This, the second adaptation of Raymond Chandler's novel, is much closer to the source text than the original - Murder, My Sweet (1944), which tended to avoid some of the sleazier parts of ... See full summary »
This is another story of the secret Coast to Coast auto race across America The only rule is, the first to finish is the winner. Naturally, anyone driving 55 isn't going to win. They'll ... See full summary »
A woman (Madeleine Stowe) who has just discovered she is the daughter of a murdered Mafia chieftain (Anthony Quinn) seeks revenge, with the aide of her Father's faithful bodyguard (Sylvester Stallone).
Angelo "Snaps" Provolone made his dying father a promise on his deathbed: he would leave the world of crime and become an honest businessman. Despite having no experience in making money in... See full summary »
Lincoln Hawk (Stallone) is a struggling trucker who arm wrestles on the side to make extra cash while trying to rebuild his life. After the death of his wife, he tries to make amends with ... See full summary »
One of the students scrawls an off-color remark on blackboard in huge letters but when teacher erases it, it is in much small letters. See more »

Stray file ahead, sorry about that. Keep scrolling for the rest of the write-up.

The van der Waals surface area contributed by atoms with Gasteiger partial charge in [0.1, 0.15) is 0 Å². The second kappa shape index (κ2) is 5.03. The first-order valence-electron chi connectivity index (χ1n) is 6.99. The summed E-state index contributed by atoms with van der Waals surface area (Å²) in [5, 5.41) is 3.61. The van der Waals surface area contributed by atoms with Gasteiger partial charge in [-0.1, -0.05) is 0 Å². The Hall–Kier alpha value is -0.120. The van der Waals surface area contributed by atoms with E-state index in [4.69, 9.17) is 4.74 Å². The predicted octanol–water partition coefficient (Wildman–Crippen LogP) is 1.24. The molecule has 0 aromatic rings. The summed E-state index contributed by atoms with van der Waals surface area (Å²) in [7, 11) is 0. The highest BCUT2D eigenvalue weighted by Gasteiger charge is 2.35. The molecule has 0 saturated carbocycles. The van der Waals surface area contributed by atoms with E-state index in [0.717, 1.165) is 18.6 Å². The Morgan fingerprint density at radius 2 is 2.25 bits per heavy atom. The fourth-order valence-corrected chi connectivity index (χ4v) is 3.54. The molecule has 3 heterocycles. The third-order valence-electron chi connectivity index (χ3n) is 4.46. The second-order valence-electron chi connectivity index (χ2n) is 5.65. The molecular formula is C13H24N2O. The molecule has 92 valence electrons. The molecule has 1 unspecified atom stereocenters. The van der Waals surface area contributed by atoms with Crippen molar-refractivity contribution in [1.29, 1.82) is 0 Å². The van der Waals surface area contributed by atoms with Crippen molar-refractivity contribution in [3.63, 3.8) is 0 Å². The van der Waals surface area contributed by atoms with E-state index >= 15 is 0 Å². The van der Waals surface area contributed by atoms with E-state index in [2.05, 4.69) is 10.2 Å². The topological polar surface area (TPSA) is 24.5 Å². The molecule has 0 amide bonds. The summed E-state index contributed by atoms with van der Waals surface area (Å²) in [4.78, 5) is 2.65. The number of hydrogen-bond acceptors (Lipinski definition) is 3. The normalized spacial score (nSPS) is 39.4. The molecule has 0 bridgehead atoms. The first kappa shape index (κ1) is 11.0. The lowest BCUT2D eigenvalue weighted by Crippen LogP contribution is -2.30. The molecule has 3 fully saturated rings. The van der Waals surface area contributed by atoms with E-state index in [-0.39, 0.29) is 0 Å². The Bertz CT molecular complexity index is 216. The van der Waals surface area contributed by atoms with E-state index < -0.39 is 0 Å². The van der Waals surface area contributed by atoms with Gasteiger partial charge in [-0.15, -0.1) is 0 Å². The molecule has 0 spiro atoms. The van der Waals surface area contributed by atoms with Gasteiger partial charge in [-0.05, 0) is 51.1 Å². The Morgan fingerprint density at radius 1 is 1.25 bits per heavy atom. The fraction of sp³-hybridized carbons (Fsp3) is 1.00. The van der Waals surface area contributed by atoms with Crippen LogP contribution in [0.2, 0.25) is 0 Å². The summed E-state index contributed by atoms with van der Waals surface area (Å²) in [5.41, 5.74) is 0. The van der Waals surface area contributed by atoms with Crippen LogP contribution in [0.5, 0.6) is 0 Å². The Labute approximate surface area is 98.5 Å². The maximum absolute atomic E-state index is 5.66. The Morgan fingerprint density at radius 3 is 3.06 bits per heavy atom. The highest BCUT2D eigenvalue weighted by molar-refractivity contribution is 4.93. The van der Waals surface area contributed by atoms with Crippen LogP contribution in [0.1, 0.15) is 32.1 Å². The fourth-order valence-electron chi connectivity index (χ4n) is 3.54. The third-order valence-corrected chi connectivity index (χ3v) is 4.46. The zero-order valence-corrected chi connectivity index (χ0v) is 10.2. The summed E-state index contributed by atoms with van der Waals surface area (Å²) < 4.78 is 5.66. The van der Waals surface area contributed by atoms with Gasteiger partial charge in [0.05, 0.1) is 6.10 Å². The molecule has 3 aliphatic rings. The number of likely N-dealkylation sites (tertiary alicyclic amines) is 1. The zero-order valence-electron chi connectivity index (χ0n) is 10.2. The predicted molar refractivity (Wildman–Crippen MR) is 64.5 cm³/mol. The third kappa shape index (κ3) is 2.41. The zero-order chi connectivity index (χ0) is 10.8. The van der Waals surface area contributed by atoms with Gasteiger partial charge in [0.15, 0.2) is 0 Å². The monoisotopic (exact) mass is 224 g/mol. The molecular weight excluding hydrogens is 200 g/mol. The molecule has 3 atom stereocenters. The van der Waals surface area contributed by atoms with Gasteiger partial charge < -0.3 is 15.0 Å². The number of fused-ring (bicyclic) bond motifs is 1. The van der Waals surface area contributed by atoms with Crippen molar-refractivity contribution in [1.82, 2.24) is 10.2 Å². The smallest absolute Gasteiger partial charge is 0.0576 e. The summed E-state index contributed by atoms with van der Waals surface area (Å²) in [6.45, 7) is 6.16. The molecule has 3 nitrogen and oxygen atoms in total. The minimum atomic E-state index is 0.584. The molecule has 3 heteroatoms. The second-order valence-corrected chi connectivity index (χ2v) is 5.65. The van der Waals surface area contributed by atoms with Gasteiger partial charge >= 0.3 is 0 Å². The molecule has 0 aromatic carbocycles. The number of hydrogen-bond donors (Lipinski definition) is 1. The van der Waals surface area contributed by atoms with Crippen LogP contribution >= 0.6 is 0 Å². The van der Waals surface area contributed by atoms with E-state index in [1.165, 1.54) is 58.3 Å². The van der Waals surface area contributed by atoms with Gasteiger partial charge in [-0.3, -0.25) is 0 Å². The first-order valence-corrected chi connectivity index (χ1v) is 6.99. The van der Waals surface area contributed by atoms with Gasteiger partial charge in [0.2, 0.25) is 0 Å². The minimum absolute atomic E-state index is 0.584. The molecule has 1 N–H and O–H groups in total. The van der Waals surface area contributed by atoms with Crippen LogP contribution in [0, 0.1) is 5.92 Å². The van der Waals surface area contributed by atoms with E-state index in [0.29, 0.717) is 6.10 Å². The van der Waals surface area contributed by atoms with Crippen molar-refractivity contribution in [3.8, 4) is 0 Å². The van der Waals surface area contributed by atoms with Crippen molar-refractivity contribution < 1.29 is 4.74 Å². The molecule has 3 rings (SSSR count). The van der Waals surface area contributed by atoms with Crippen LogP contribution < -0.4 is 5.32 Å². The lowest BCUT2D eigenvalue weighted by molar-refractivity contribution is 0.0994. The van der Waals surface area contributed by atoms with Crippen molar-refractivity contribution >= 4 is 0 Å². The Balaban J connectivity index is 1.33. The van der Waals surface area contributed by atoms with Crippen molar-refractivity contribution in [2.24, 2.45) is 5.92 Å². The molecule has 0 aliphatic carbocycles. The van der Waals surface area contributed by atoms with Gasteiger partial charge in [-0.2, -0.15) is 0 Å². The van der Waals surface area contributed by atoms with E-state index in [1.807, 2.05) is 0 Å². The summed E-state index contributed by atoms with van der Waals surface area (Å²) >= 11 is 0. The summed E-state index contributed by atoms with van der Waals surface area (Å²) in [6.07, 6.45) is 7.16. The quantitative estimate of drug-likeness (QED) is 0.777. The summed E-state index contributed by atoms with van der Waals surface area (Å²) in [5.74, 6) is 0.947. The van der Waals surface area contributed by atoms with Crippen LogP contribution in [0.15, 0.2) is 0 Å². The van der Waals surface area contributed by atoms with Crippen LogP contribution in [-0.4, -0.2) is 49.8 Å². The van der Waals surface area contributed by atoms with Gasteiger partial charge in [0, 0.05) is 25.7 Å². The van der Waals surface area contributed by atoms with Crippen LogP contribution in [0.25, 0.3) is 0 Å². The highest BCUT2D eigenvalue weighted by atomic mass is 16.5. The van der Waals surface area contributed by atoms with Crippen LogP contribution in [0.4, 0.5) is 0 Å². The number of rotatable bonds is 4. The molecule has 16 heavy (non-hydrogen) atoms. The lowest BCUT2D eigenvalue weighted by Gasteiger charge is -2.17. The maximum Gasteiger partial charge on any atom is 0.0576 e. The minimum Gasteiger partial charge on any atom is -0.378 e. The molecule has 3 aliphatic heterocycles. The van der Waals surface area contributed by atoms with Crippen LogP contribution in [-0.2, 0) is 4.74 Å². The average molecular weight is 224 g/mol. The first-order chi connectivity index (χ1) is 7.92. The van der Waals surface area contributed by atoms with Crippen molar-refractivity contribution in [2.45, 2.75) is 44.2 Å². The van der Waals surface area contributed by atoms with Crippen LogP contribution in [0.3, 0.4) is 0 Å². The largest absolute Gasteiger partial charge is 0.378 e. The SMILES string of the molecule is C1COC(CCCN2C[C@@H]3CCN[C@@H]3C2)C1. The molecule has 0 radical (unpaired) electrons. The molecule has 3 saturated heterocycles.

If you ever show my girl a ring like that again, you know what's gonna be written on your tombstone? "I was dumb enough to show Frannie Malincanico a $1600 ring," ya got that?
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Here we have early film appearances from a number of guys who went on to varying degrees of stardom. I think this is mostly what this movie's good reputation is based on. But I didn't find it quite so compelling as a film.
This flick is about four high school boys in 1950's Brooklyn who belong to a "social-athletic club" (others would say gang) called the Lords. As is often the case in movies, they all look like they saw the end of high school some years before. The four (Perry King, Sylvester Stallone, Henry Winkler, Paul Mace) are poised on the brink of adulthood and the responsibility that it will bring. The film is shot in a manner that is almost cinema verite, with lots of hand-held cameras getting grainy-looking closeups. The dialog also is obviously meant to be realistic, but I found it often less than scintillating. I waited around for the bigger issues to be tackled and the larger truths to be revealed, but they are not exactly enlightening, either. A faux-'50's music soundtrack doesn't help much.
Despite these negative comments, I would give 'The Lords of Flatbush' a marginal "thumbs up," mostly for effort. It does do a good job of depicting the culture and local color of the place and time it represents. But this is no definitive film about either coming of age or life in Brooklyn in the 1950's.
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